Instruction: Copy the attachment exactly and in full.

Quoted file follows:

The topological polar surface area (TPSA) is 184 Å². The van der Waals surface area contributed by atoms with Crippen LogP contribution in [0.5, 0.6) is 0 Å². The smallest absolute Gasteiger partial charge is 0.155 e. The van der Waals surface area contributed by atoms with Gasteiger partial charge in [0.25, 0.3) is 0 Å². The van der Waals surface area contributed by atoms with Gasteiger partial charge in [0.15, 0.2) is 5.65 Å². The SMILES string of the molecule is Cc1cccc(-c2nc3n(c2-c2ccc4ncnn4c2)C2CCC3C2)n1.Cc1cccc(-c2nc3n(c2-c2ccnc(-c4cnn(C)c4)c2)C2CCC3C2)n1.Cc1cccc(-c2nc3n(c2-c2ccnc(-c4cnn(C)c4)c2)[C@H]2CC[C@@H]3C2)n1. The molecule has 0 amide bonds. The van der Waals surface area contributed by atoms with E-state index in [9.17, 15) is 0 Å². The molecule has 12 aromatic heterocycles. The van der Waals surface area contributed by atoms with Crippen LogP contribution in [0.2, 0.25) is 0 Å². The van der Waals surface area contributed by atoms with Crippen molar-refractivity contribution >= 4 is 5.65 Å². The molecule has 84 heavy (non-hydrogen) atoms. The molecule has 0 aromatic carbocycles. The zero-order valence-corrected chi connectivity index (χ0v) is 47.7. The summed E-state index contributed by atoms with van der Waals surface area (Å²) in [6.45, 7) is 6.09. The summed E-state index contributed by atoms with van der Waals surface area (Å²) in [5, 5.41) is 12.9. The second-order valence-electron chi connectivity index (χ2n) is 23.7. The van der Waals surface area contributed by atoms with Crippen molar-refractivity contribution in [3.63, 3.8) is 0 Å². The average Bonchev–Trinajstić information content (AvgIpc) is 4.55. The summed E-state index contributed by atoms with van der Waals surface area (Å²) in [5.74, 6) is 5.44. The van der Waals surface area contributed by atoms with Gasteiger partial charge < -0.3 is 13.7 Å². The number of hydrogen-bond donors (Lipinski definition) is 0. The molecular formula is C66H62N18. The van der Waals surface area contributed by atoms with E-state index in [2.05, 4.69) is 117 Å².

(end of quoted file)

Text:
The topological polar surface area (TPSA) is 184 Å². The van der Waals surface area contributed by atoms with Crippen LogP contribution in [0.5, 0.6) is 0 Å². The smallest absolute Gasteiger partial charge is 0.155 e. The van der Waals surface area contributed by atoms with Gasteiger partial charge in [0.25, 0.3) is 0 Å². The van der Waals surface area contributed by atoms with Gasteiger partial charge in [0.15, 0.2) is 5.65 Å². The SMILES string of the molecule is Cc1cccc(-c2nc3n(c2-c2ccc4ncnn4c2)C2CCC3C2)n1.Cc1cccc(-c2nc3n(c2-c2ccnc(-c4cnn(C)c4)c2)C2CCC3C2)n1.Cc1cccc(-c2nc3n(c2-c2ccnc(-c4cnn(C)c4)c2)[C@H]2CC[C@@H]3C2)n1. The molecule has 0 amide bonds. The van der Waals surface area contributed by atoms with E-state index in [9.17, 15) is 0 Å². The molecule has 12 aromatic heterocycles. The van der Waals surface area contributed by atoms with Crippen LogP contribution in [0.2, 0.25) is 0 Å². The van der Waals surface area contributed by atoms with Crippen molar-refractivity contribution >= 4 is 5.65 Å². The molecule has 84 heavy (non-hydrogen) atoms. The molecule has 0 aromatic carbocycles. The zero-order valence-corrected chi connectivity index (χ0v) is 47.7. The summed E-state index contributed by atoms with van der Waals surface area (Å²) in [6.45, 7) is 6.09. The summed E-state index contributed by atoms with van der Waals surface area (Å²) in [5, 5.41) is 12.9. The second-order valence-electron chi connectivity index (χ2n) is 23.7. The van der Waals surface area contributed by atoms with Crippen molar-refractivity contribution in [3.63, 3.8) is 0 Å². The average Bonchev–Trinajstić information content (AvgIpc) is 4.55. The summed E-state index contributed by atoms with van der Waals surface area (Å²) in [5.74, 6) is 5.44. The van der Waals surface area contributed by atoms with Gasteiger partial charge < -0.3 is 13.7 Å². The number of hydrogen-bond donors (Lipinski definition) is 0. The molecular formula is C66H62N18. The van der Waals surface area contributed by atoms with E-state index in [2.05, 4.69) is 117 Å².